Yield: 8 servings
Total time: 1 1/4 hours
For the roast
1 tablespoon salt
1 tablespoon ground black pepper
1 tablespoon granulated garlic
1 tablespoon granulated onion
1 kg - 1,3 kg boneless pork loin, with a good layer of fat on it
For the gravy
3 tablespoons butter
4 tablespoons plus 2 teaspoons all-purpose flour
1 teaspoon vegetable oil
1 cup half-and-half (this is a mixture of equal parts light cream and low fat milk)
2 cups pork stock or chicken stock, preferably homemade
1 teaspoon salt, plus more if needed
Heat oven to 475 degrees. Mix together salt, pepper, garlic and onion seasonings.
Place the pork on a rack set in a roasting pan and sprinkle the roast with the spice mixture, rubbing it lightly so it adheres to the meat.
Roast for 30 to 40 minutes or until the pork reaches an internal temperature of 145 degrees. If the fat begins to get too dark, tent with foil.
While the roast is cooking, make a roux for the gravy by melting the butter in a small saucepan set over medium heat.
Add the flour all at once and whisk vigorously until smooth. When the mixture thins and starts to bubble, reduce the heat to low.
Cook for 1 to 2 minutes, whisking slowly, until the mixture smells nutty and toasty and is still light-colored. Cook for 2 more minutes, stirring occasionally, then set aside and let cool.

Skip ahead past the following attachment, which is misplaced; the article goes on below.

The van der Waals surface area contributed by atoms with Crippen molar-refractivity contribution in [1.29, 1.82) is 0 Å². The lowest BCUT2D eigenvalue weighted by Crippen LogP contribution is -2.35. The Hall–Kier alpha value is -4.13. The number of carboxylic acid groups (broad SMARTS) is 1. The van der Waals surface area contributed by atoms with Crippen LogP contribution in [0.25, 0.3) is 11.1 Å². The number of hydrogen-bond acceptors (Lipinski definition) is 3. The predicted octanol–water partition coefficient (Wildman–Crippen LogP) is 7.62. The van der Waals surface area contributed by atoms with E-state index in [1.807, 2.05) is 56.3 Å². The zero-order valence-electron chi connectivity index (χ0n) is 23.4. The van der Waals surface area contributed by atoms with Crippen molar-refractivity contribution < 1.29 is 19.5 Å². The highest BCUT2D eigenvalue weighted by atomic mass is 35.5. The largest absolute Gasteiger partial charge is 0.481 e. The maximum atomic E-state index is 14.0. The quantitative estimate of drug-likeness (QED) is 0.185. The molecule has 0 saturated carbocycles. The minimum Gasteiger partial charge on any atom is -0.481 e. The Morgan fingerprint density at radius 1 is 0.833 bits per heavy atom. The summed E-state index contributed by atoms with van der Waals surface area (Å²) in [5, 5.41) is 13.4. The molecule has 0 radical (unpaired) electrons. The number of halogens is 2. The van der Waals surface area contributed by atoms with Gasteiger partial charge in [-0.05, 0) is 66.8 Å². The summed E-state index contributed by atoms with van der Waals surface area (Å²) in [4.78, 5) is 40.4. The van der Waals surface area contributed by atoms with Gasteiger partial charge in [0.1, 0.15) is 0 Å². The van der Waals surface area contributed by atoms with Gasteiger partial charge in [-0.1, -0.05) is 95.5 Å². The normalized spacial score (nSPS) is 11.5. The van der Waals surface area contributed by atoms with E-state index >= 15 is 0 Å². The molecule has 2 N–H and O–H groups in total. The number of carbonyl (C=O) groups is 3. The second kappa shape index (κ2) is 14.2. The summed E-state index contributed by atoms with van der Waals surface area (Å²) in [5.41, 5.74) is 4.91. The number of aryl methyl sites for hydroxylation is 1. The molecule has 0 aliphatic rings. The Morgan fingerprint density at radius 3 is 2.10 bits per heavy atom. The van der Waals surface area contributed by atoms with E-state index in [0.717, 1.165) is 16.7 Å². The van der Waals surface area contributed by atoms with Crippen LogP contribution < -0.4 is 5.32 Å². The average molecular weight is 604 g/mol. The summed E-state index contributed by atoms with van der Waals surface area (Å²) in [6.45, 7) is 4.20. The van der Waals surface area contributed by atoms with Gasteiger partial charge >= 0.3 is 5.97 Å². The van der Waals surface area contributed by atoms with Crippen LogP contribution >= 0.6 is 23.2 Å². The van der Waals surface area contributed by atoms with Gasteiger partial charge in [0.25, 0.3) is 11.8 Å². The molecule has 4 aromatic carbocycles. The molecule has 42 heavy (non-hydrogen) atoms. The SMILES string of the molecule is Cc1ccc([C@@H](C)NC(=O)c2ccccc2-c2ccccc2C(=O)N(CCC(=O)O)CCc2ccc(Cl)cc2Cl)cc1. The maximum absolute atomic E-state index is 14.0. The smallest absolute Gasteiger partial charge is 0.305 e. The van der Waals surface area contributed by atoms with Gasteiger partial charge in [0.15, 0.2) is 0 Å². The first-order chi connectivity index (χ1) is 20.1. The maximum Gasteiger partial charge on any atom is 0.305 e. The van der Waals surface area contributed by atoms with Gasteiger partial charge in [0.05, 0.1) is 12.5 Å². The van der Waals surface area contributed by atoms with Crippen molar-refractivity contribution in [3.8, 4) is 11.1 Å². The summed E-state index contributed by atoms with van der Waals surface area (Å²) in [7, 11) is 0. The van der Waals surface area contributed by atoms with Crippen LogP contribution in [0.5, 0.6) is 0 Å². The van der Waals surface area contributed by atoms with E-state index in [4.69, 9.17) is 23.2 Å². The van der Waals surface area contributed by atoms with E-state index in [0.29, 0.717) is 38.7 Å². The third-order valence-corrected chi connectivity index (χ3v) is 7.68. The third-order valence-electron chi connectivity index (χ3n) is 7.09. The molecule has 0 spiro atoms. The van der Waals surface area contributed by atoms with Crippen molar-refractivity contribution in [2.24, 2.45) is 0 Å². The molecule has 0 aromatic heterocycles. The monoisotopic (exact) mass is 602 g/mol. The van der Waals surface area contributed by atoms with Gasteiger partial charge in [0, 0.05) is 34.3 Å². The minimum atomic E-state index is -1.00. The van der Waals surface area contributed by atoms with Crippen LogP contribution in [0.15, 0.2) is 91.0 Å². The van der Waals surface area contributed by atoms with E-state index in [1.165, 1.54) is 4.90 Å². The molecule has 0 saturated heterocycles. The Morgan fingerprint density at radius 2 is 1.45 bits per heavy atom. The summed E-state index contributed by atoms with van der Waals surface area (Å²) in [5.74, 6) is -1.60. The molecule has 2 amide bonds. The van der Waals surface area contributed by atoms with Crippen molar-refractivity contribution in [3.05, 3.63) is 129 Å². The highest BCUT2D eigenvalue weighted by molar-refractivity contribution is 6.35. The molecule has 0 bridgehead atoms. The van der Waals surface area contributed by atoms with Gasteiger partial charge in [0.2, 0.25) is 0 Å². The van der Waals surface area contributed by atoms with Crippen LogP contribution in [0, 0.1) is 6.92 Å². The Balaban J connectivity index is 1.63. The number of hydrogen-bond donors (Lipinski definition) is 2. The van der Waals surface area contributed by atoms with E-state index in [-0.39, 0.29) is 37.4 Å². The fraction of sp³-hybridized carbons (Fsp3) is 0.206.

When the roast is done, cover and let it rest for at least 10 minutes.
Reduce the oven to 450 degrees. Place the jalapenos in a small pan, brush with oil and roast for 6 minutes, or until soft.
Remove the stems and some or all of the seeds and membranes, depending on how hot the peppers are and how hot you want the gravy. Dice the jalapenos.
Place the half-and-half, stock, salt and jalapenos in a medium saucepan and bring to a boil.
Quickly reduce heat to medium. Cook for about 5 minutes, stirring occasionally, until slightly reduced.
Stir in 4 tablespoons of the roux and simmer for 2 to 3 minutes, whisking continually, until the sauce is thickened and bubbly.
Stir in a little more roux if needed to reach the desired thickness and, if desired, any accumulated juices from the roast.
Slice the roast, cover in gravy and serve.
From Eddie Hernandez's new cookbook “Turnip Greens & Tortillas: A Mexican Chef Spices Up the Southern Kitchen”